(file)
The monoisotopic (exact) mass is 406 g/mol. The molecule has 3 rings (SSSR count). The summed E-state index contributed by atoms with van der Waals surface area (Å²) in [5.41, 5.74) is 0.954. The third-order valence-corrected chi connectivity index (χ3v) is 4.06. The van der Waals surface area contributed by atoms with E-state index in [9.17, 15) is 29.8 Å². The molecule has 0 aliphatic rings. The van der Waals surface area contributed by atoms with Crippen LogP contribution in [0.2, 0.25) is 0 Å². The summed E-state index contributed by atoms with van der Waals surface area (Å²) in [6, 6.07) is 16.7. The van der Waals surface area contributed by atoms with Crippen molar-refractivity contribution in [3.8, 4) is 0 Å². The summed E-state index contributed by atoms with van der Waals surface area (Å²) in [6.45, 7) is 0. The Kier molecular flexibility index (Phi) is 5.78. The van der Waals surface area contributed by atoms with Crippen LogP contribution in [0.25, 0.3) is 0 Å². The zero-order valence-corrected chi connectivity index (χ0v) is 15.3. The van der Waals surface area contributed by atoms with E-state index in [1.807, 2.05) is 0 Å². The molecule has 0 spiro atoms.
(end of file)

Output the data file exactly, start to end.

The monoisotopic (exact) mass is 406 g/mol. The molecule has 3 rings (SSSR count). The summed E-state index contributed by atoms with van der Waals surface area (Å²) in [5.41, 5.74) is 0.954. The third-order valence-corrected chi connectivity index (χ3v) is 4.06. The van der Waals surface area contributed by atoms with E-state index in [9.17, 15) is 29.8 Å². The molecule has 0 aliphatic rings. The van der Waals surface area contributed by atoms with Crippen LogP contribution in [0.2, 0.25) is 0 Å². The summed E-state index contributed by atoms with van der Waals surface area (Å²) in [6, 6.07) is 16.7. The van der Waals surface area contributed by atoms with Crippen molar-refractivity contribution in [3.8, 4) is 0 Å². The summed E-state index contributed by atoms with van der Waals surface area (Å²) in [6.45, 7) is 0. The Kier molecular flexibility index (Phi) is 5.78. The van der Waals surface area contributed by atoms with Crippen LogP contribution in [0.25, 0.3) is 0 Å². The zero-order valence-corrected chi connectivity index (χ0v) is 15.3. The van der Waals surface area contributed by atoms with E-state index in [1.807, 2.05) is 0 Å². The molecule has 0 spiro atoms.